Family Law

Additional Information

DIVORCE & FAMILY LAW 

Wisconsin is a community property state, also known as  "marital property", where assets and debts of one spouse are considered  assets and debts of the other spouse.  Marital property may include all  property acquired during or before marriage, with certain narrow exceptions. 

  

DIVORCE


What is the difference between divorce and legal separation?


In terms of legal process and procedure, both divorce and legal  separation are the same.  The legal outcome of both divorce and legal  separation results in a final judgment entered by the court.  The final  judgment finalizes the divorce or legal separation with the division of  assets/ property and debts, determination of custody and placement  rights if children are involved, and each party's financial  responsibilities towards one another and the children. The difference  between the two is that a person who is legally separated is still  legally married to their spouse.  

A legal separation can be dismissed if a person  decides they want to remain married to their spouse.  If one party  wishes to convert the separation to a divorce that party must wait 1  year for such conversion.  If both parties wish to convert the  separation to a divorce the conversion may occur immediately.


How long does someone have to wait before remarrying?


Six months after a divorce judgment has been entered by the court.


How do I determine where to file for divorce?


To file a divorce in a certain county you must have  lived in that county for at least 30 days.  To file in the State of  Wisconsin you must have lived here for at least 6 months.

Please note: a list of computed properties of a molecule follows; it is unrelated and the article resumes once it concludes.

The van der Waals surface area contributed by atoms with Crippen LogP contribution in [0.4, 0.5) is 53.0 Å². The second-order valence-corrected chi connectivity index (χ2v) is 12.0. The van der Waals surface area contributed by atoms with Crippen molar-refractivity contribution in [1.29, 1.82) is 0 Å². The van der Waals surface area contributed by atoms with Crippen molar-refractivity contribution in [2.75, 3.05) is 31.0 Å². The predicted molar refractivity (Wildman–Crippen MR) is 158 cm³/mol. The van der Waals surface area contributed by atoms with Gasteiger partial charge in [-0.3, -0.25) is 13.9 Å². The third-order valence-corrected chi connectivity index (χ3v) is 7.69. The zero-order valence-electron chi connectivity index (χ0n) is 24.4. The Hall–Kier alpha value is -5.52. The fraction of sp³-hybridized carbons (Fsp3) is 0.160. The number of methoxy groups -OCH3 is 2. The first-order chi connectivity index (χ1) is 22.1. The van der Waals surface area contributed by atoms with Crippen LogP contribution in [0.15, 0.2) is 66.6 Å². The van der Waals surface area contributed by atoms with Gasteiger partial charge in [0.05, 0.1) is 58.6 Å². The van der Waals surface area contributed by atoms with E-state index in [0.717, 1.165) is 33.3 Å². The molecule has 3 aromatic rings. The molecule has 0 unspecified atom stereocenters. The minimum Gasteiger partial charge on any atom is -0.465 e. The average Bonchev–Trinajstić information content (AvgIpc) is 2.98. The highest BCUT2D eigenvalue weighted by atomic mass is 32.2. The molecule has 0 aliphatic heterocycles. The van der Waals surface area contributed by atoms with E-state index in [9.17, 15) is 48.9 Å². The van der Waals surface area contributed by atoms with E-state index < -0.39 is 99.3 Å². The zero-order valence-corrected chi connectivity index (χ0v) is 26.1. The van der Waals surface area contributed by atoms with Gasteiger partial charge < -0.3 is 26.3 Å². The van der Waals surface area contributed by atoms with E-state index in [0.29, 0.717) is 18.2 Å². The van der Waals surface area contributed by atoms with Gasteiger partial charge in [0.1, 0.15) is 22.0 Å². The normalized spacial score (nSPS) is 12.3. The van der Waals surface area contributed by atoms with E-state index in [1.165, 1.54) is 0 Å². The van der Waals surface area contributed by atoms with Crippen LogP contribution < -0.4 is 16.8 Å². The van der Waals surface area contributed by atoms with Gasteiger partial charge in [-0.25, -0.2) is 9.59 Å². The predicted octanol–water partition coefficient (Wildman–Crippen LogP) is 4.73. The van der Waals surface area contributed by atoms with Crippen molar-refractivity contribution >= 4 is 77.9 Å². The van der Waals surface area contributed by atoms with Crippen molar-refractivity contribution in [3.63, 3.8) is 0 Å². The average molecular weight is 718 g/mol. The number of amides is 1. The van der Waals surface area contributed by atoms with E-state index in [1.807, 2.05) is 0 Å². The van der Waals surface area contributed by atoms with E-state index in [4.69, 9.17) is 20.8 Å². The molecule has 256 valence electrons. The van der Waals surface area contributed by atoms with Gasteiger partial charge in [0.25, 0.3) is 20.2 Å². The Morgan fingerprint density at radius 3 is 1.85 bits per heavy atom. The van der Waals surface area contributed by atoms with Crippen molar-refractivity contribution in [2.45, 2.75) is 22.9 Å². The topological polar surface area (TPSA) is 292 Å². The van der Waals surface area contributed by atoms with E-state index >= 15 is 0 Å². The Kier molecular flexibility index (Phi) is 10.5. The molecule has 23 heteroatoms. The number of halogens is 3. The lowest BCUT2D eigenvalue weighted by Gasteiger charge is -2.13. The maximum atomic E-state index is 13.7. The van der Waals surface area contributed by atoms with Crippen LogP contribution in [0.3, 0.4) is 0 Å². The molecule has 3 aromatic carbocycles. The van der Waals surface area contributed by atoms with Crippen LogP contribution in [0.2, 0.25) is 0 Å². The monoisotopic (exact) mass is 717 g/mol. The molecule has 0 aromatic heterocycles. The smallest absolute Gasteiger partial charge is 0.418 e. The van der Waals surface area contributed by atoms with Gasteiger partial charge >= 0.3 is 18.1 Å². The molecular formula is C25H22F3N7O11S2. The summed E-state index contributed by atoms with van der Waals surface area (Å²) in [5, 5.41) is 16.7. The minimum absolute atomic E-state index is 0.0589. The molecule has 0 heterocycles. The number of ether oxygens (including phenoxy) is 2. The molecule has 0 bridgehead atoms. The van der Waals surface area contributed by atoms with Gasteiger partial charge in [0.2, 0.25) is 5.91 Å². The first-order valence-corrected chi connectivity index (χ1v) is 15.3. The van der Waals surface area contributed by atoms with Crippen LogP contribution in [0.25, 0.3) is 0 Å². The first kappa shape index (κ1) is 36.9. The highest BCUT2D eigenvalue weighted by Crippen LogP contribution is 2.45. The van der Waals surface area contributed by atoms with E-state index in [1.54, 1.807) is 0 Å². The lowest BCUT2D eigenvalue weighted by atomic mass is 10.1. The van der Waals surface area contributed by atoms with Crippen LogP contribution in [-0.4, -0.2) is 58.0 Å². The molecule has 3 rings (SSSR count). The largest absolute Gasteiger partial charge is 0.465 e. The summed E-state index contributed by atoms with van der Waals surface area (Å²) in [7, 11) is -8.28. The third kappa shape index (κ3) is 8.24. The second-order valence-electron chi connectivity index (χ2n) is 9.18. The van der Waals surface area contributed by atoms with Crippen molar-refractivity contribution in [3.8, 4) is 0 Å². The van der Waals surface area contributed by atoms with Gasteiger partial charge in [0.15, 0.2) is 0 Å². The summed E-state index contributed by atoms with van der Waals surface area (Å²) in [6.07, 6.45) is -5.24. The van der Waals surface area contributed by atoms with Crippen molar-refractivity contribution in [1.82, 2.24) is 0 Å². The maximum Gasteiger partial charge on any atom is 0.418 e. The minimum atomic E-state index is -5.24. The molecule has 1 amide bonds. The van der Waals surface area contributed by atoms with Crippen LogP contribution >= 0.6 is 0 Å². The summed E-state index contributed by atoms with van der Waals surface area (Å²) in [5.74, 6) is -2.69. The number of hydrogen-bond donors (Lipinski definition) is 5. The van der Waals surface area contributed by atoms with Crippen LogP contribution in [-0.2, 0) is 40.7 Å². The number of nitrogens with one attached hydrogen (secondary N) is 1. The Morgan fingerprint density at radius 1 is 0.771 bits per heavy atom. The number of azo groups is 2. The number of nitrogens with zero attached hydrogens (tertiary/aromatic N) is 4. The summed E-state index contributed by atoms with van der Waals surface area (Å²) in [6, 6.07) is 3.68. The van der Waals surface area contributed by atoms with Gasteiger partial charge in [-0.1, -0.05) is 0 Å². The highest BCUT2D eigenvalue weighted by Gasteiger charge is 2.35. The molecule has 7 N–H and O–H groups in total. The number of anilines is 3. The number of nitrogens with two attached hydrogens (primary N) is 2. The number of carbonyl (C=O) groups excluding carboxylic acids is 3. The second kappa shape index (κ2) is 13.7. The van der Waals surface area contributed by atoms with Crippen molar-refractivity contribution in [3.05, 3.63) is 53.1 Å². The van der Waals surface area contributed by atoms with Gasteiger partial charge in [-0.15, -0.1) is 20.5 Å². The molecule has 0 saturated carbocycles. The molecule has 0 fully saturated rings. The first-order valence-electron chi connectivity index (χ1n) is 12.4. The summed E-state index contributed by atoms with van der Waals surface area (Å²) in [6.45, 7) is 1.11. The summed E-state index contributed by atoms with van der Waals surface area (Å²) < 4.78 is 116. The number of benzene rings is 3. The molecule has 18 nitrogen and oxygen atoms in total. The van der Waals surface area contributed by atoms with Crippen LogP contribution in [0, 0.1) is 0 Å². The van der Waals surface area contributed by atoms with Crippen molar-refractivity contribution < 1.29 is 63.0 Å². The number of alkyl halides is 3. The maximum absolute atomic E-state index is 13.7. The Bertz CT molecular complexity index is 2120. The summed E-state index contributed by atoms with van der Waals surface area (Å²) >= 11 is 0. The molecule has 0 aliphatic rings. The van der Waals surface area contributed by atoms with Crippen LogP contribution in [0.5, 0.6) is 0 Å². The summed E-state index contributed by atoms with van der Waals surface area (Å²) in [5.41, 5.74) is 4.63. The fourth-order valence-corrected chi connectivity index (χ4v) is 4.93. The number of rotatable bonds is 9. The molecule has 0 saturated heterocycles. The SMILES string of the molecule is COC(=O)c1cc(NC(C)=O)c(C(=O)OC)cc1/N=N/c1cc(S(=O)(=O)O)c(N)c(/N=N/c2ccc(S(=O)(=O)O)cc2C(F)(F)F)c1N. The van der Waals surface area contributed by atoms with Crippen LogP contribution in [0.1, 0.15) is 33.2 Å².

How does a person start the process of filing divorce?


The paperwork that is filed to start a divorce is called a Summons and  Petition.  The person who initiates the divorce process is called the  "Petitioner" and the person who receives the notice that a divorce has  been filed against him/ her is called the "Respondent".  The Summons is a  court document that serves as notice to the Respondent that a divorce  action has been filed.  The Summons also informs the Respondent that he/  she has 20 days from receipt of the Summons to respond to the Petition  by filing an Answer and Counterclaim. The Petition legally formalizes  various facts concerning the marriage and children, if there are any.   The Petitioner also makes formal requests to the court concerning  maintenance/ alimony payments, child support payments (if applicable), child custody and placement issues as well as property division and  payment of debt.


What step does a Respondent take upon receiving a Summons and Petition for divorce?


A written Response and Counterclaim must be filed with the court within  20 days from the date you are served with the Summons and Petition for  divorce. The failure to file a Response and Counterclaim is a voluntary  waiver of your legal rights.  A default judgment could be issued and  this means your interests in the divorce proceeding could be overlooked  and everything the person who filed for divorce is requesting from the  court could be granted.


What is the legal standard one must meet to obtain a divorce?